Dear Annie: For the past several years, my husband has taken out a new credit card each January and maxed it out over the next 12 months. This has resulted in major debt, which I fear will devastate our family and possibly affect our children and grandchildren.
My husband is a good and caring person who often picks up the restaurant tabs for our friends and family and buys them gifts they could buy for themselves. As a result, he is extremely popular. If I try to limit these unnecessary expenses, everyone thinks I’m a spoilsport.
We are approaching the time where he will apply for another new credit card. Should I prohibit this until we reach some agreement on budget cuts? Should I let him go ahead and get the new card and then try to negotiate budget cuts? Or do I keep on trucking as usual and hope for the best?
— Concerned Spouse
Dear Spouse: If you are going into debt, please don’t shove this under the carpet until you are living on the street. Your husband seems to be a compulsive buyer, and it can be similar to other addictions that require effort to overcome. Is he willing to recognize and address the problem? (Therapy can help.) Would he be willing to let you handle the family finances while he is put on a cash allowance? You also can contact Debtors Anonymous (debtorsanonymous.org) and the International OCD Foundation (ocfoundation.org) for information and referrals.
Dear Annie: Fifteen years ago, our daughter married a truly nice guy, and they made it clear right away that they didn’t want “drop-in” visitors. I understood this, as they both work full time.
Three years ago, they bought a large home close to us, but in all the years they’ve been married, we can count on one hand the number of times we’ve been invited over for anything, including the kids’ birthdays, cookouts, etc. Yet I know my daughter’s in-laws are often invited.
Our grandchildren ask why we never come to their house, and I simply say it’s because we’re never invited. What should I say?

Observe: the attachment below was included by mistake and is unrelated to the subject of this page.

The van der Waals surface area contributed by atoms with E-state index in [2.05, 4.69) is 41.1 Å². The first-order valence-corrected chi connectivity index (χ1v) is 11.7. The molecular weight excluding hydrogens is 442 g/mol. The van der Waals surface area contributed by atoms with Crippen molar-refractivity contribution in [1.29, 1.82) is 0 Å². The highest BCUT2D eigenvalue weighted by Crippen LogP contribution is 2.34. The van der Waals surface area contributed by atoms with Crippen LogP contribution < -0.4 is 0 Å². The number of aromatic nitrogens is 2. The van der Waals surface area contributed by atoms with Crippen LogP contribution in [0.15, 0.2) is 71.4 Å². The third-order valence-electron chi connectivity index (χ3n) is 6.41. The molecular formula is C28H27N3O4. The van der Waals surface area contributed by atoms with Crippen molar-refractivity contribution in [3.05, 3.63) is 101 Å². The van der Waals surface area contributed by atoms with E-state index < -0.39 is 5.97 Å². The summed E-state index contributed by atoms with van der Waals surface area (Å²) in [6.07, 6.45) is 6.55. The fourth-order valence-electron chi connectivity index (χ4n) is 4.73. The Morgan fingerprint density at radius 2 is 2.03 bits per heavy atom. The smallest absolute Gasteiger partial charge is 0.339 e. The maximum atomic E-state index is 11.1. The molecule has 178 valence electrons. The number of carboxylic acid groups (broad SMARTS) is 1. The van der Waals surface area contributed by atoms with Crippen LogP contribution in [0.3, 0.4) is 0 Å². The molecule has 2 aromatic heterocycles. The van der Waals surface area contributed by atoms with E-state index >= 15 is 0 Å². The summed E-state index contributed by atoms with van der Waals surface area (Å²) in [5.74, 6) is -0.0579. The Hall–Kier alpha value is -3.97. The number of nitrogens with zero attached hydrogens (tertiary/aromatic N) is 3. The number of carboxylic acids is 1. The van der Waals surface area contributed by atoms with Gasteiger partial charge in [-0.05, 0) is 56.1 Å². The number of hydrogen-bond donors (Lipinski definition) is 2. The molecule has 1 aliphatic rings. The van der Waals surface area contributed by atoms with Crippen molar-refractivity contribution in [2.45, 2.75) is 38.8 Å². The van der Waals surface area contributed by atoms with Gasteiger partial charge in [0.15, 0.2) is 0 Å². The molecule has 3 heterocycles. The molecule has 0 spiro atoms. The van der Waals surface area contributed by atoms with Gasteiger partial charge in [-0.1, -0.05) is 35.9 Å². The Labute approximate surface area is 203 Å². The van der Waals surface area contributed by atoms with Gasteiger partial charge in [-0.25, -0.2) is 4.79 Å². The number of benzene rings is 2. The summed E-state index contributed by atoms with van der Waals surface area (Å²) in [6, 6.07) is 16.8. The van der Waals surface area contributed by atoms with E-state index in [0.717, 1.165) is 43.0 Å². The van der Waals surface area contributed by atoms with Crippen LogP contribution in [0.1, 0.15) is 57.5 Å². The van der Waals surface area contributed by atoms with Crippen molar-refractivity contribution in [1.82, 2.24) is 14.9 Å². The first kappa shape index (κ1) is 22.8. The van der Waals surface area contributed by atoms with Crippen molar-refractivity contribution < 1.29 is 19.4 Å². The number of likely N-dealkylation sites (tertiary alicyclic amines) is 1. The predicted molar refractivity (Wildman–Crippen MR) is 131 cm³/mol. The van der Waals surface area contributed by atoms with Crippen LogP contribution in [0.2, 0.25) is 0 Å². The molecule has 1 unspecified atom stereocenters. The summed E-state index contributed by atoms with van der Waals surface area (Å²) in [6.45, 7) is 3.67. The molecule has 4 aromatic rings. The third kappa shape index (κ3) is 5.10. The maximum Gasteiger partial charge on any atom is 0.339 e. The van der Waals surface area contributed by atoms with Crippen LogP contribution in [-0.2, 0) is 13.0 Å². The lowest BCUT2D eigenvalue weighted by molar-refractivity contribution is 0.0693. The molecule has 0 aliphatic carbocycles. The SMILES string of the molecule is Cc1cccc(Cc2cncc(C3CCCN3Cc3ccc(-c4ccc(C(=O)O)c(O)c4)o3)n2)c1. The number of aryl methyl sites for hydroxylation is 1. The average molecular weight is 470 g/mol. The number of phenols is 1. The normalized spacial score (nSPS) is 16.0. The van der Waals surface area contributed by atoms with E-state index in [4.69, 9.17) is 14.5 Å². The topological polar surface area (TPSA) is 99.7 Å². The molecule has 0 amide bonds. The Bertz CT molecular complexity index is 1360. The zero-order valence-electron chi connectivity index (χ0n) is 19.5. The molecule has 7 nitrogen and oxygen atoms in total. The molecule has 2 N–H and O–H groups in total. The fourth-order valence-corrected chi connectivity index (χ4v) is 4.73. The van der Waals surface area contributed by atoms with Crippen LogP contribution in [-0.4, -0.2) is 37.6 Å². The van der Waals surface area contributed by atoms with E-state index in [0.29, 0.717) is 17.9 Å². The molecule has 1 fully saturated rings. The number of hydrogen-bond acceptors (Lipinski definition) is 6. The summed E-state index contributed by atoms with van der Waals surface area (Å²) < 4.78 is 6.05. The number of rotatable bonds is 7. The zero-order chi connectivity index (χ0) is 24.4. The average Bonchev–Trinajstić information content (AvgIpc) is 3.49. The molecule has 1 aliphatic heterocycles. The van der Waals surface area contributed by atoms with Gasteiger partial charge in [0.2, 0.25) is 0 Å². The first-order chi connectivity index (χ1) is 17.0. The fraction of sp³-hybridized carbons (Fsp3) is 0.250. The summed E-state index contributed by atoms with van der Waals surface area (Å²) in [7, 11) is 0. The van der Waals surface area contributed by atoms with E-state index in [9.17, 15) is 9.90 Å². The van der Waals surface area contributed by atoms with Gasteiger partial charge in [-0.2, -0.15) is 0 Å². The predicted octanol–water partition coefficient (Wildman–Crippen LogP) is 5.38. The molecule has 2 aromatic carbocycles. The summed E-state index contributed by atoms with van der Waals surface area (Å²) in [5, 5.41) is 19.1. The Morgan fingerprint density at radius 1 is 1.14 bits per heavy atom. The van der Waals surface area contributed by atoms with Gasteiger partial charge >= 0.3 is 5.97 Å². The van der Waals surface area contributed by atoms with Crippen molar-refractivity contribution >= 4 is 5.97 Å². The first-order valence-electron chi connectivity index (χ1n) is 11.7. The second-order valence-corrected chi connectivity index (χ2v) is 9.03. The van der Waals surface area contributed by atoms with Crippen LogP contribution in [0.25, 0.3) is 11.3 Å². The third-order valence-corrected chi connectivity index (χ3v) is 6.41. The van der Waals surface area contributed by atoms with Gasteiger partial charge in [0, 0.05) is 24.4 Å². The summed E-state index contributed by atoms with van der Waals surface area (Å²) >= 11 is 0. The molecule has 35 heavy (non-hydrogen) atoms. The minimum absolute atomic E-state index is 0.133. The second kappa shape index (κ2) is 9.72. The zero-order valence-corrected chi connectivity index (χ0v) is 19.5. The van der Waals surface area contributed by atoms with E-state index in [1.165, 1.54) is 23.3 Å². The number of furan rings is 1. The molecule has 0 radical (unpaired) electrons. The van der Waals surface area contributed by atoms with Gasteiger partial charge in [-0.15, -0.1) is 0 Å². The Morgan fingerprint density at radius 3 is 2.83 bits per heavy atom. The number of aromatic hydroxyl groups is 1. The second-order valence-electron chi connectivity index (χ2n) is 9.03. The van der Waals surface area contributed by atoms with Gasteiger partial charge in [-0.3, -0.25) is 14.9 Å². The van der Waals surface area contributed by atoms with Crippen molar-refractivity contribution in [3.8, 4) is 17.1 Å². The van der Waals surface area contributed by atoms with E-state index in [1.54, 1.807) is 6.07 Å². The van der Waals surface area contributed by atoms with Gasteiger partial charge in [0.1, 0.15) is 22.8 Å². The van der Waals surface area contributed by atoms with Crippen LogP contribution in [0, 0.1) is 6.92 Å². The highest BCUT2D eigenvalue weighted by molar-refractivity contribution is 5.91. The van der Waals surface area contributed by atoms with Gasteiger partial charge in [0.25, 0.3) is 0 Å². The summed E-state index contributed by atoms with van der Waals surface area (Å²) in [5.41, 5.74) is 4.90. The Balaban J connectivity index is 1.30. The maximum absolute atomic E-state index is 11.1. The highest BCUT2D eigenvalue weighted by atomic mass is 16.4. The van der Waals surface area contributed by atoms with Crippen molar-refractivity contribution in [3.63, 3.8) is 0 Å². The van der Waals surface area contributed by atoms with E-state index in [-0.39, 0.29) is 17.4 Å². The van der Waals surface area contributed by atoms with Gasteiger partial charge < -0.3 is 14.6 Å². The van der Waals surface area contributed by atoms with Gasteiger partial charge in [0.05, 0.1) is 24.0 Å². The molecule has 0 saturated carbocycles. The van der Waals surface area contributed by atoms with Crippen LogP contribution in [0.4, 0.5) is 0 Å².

— Confused in Indiana
Dear Indiana: Please stop manipulating the children to get to the parents, which is exactly what you are doing when you tell them you’re “never invited.” Instead, talk to your daughter. Ask whether there is a problem and what you can do about it. She may have reasons for keeping you at a distance, so please make her understand that you cannot fix things if you don’t know what the issues are. If she still doesn’t invite you to her place, ask whether the children can visit at your house. As long as you can see your family, it really doesn’t matter where.
Dear Annie: “Too Late To Try Again” said she was cut off by a relative with no explanation. This happened in my family. Tell her it might help if she can laugh about the situation.
I am from an Italian family and married into another Italian family. My new mother-in-law was angry with her cousin “Angela.” They had been close for a long time, but then they didn’t speak for years.
When Angela died, my mother-in-law cried buckets but refused to go to the funeral. She said, “We didn’t talk when she was alive, and I’m not going to talk to her now that she’s dead.” So I asked my mother-in-law what the argument was about, because it was obviously so terrible that good friends stopped speaking. She replied, with tears in her eyes, “I don’t remember!” But true to her word, she did not go to the funeral.
— New York
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